Talk:Mounting an NFS share on Ubuntu

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In Ubuntu 14.04, portmap has been replaced with rcpbind.

At any rate, the mount command give here just produces a mount.nfs: an incorrect mount option was specified error on the system I just tried it on.  The share is set up to allow the user in question read/write access, and NFS host access turned on for this share in Edit Shared Folder Permission, so I'm not sure what the issue is yet. It is possible to mount the share with cifs. Have also tried adding the vers=3 option, after -o and this did not fix the issue. SMcCandlish (talk) 10:53, 26 February 2016 (CST)

Mounting an NFS share on Ubuntu

I had the same problem as the previous user...

mount.nfs: an incorrect mount option was specified

...it looks like the username and password options are not valid for nfs mounts.  I tried using vers=5, and this time I did not get the error above, but the drive did not mount...

ryan@jonesdesktop:~$ sudo mount -vvv -t nfs -o username=ryan,password=removed,vers=5 192.168.0.101:ryan /home/ryan/ryannas
mount: fstab path: "/etc/fstab"
mount: mtab path:  "/etc/mtab"
mount: lock path:  "/etc/mtab~"
mount: temp path:  "/etc/mtab.tmp"
mount: UID:        0
mount: eUID:       0
mount: spec:  "192.168.0.101:ryan"
mount: node:  "/home/ryan/ryannas"
mount: types: "nfs"
mount: opts:  "username=ryan,password=removed,vers=5"
mount: external mount: argv[0] = "/sbin/mount.nfs"
mount: external mount: argv[1] = "192.168.0.101:ryan"
mount: external mount: argv[2] = "/home/ryan/ryannas"
mount: external mount: argv[3] = "-v"
mount: external mount: argv[4] = "-o"
mount: external mount: argv[5] = "rw,username=ryan,password=removed,vers=5"

.....this output looks like everything went fine, but the drive is not mapped.  If I remove the vers=5 option, it looks like my Ubuntu system defaults to vers=4, but then it gives me the "incorrect mount option" error...

ryan@jonesdesktop:~$ sudo mount -vvv -t nfs -o username=ryan,password=removed 192.168.0.101:ryan /home/ryan/ryannas
mount: fstab path: "/etc/fstab"
mount: mtab path:  "/etc/mtab"
mount: lock path:  "/etc/mtab~"
mount: temp path:  "/etc/mtab.tmp"
mount: UID:        0
mount: eUID:       0
mount: spec:  "192.168.0.101:ryan"
mount: node:  "/home/ryan/ryannas"
mount: types: "nfs"
mount: opts:  "username=ryan,password=removed"
mount: external mount: argv[0] = "/sbin/mount.nfs"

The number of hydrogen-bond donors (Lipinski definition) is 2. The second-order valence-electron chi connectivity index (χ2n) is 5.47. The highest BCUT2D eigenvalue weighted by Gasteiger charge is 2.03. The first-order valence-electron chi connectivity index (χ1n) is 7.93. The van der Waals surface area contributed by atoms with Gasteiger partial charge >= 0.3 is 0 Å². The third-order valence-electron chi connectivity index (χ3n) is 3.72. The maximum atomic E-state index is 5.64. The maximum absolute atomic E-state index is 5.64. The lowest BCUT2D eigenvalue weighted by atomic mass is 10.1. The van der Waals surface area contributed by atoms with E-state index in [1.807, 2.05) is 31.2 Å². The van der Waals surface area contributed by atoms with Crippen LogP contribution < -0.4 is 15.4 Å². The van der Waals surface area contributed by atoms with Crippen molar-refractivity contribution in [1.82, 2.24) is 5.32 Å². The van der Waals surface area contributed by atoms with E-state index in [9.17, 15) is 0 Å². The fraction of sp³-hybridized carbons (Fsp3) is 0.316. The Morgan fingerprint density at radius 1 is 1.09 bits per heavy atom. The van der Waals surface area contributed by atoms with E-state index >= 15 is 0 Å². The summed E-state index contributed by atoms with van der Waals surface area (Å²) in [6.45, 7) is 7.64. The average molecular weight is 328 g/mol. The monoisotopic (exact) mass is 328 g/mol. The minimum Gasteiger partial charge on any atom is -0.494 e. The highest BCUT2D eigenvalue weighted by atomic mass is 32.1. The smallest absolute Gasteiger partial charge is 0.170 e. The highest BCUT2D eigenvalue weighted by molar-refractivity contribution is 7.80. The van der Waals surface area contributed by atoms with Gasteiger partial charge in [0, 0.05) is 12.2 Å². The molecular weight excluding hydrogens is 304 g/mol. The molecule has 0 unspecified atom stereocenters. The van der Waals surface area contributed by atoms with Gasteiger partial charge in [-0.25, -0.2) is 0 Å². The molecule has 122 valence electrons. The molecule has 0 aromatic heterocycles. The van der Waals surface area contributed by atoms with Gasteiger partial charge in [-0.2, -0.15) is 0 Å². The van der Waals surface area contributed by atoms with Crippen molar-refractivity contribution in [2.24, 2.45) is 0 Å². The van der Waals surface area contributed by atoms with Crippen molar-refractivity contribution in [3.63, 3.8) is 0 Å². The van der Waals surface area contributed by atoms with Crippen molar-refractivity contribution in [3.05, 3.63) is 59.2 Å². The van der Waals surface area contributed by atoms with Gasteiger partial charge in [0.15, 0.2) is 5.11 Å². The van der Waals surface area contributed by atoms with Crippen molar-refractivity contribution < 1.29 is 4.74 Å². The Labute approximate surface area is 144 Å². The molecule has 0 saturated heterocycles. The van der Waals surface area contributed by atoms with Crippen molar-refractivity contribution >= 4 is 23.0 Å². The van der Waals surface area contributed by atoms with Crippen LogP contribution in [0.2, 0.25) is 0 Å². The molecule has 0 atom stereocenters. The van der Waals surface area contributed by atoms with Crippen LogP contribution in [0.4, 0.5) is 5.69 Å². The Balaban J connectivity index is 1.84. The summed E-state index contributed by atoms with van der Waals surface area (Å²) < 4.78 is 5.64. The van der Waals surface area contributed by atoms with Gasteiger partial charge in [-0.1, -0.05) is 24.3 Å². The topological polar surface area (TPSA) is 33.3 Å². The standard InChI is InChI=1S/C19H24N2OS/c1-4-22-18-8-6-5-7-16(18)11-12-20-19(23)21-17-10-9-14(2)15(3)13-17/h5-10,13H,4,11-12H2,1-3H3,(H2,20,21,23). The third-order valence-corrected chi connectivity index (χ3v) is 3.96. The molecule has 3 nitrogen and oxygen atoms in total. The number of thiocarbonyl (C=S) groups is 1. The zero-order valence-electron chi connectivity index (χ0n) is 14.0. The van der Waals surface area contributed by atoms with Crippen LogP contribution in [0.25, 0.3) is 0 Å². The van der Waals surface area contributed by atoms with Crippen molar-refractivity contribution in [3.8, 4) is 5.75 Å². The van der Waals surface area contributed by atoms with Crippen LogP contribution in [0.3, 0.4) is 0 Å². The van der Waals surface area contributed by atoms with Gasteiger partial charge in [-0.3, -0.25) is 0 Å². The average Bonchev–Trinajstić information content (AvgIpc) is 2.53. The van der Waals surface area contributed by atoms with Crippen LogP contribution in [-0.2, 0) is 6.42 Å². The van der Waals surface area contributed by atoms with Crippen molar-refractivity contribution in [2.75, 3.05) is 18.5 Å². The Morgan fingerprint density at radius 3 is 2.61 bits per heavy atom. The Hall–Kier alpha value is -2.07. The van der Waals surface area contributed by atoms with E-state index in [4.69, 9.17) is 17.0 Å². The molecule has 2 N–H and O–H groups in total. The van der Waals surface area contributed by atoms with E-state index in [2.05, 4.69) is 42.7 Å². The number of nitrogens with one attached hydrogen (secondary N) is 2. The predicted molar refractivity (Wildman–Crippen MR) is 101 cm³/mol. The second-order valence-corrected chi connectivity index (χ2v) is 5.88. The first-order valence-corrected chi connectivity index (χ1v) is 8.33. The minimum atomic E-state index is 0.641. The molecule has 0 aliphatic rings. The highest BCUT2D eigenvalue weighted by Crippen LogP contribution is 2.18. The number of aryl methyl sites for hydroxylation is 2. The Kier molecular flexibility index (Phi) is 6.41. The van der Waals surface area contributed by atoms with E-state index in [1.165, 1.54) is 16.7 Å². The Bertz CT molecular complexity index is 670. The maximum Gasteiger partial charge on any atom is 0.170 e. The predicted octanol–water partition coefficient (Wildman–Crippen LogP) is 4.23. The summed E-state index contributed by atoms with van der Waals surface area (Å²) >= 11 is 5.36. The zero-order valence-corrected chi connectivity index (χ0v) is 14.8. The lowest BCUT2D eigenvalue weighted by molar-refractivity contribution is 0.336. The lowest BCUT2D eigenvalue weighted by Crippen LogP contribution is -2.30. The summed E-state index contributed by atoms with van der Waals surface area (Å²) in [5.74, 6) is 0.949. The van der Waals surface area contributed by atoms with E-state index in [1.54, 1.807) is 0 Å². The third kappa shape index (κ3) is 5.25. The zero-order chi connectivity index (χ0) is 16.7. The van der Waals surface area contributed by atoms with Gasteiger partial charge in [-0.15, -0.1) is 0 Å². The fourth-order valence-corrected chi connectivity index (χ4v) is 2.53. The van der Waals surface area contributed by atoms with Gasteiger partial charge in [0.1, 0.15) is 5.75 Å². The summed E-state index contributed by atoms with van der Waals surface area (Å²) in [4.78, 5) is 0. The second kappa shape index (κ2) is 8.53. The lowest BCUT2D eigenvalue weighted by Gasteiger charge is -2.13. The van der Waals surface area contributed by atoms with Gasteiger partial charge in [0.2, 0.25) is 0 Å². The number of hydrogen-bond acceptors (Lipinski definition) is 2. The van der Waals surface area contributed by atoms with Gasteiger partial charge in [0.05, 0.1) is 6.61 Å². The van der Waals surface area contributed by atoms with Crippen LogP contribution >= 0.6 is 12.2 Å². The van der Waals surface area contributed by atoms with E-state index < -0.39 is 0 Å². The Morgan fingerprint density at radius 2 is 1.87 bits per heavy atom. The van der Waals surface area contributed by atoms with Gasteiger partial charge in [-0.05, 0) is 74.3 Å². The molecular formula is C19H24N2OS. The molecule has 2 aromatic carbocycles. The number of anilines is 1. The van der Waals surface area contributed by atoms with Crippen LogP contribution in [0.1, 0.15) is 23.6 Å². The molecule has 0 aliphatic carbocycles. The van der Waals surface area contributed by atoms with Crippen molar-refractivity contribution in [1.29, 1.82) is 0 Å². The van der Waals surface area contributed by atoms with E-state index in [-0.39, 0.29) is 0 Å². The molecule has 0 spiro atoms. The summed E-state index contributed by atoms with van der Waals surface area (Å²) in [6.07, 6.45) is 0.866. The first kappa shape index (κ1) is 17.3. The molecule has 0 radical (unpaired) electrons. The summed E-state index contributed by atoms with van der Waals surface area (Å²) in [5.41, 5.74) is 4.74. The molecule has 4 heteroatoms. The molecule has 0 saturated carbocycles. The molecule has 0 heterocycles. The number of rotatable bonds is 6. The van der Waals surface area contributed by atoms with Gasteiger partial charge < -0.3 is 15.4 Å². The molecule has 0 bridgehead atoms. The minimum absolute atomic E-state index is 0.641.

mount: external mount: argv[1] = "192.168.0.101:ryan"
mount: external mount: argv[2] = "/home/ryan/ryannas"
mount: external mount: argv[3] = "-v"
mount: external mount: argv[4] = "-o"
mount: external mount: argv[5] = "rw,username=ryan,password=removed"
mount.nfs: timeout set for Tue Dec  6 13:48:28 2016
mount.nfs: trying text-based options 'username=ryan,password=removed,vers=4,addr=192.168.0.101,clientaddr=192.168.0.20'
mount.nfs: mount(2): Invalid argument
mount.nfs: an incorrect mount option was specified

Has anyone figured out how to resolve this?

[The previous unsigned comment was posted by Rpjones007, 04:30, 7 December 2016‎ (UTC)]


Yes. The following command worked for me:
sudo mount -vvv -t cifs -o username=yevgen,password=removed //10.0.0.3:/data /mnt/qnap/
[The previous unsigned comment was posted by Yevgen, 08:01, 31 January 2017 ‎(UTC)]


That's a CIFS (SMB) mount, not an NFS mount. Totally different protocols. While knowing how to do that is useful, being able to do it with NFS is necessary sometimes. I did get NFS to work for a client. I can dig up the details.

Here it is. This worked in Ubuntu 14.04 and 16.04, and Xubuntu 16.04:

sudo mount -w -v -t nfs -o user=theusername qnap.ip.or.hostname:/path/sharename /mnt/sharename
and enter the password when prompted (or you can add it as a commandline parameter, but I prefer not to, since that makes it visible to anyone looking over your shoulder.

However, one must first set up the share on Qnap, and then enable NFS access to it as a share option, and ensure that its details are set correct (no_root_squash, or whatever), then create the local directory for the mount point, then do the above mount command. To make the share permanent, it needs a corresponding entry in the client machine's /etc/fstab (or an /etc/fstab.d/ file), too.

Hope that helps. — SMcCandlish (talk) 19:23, 31 January 2017 (CST)</p>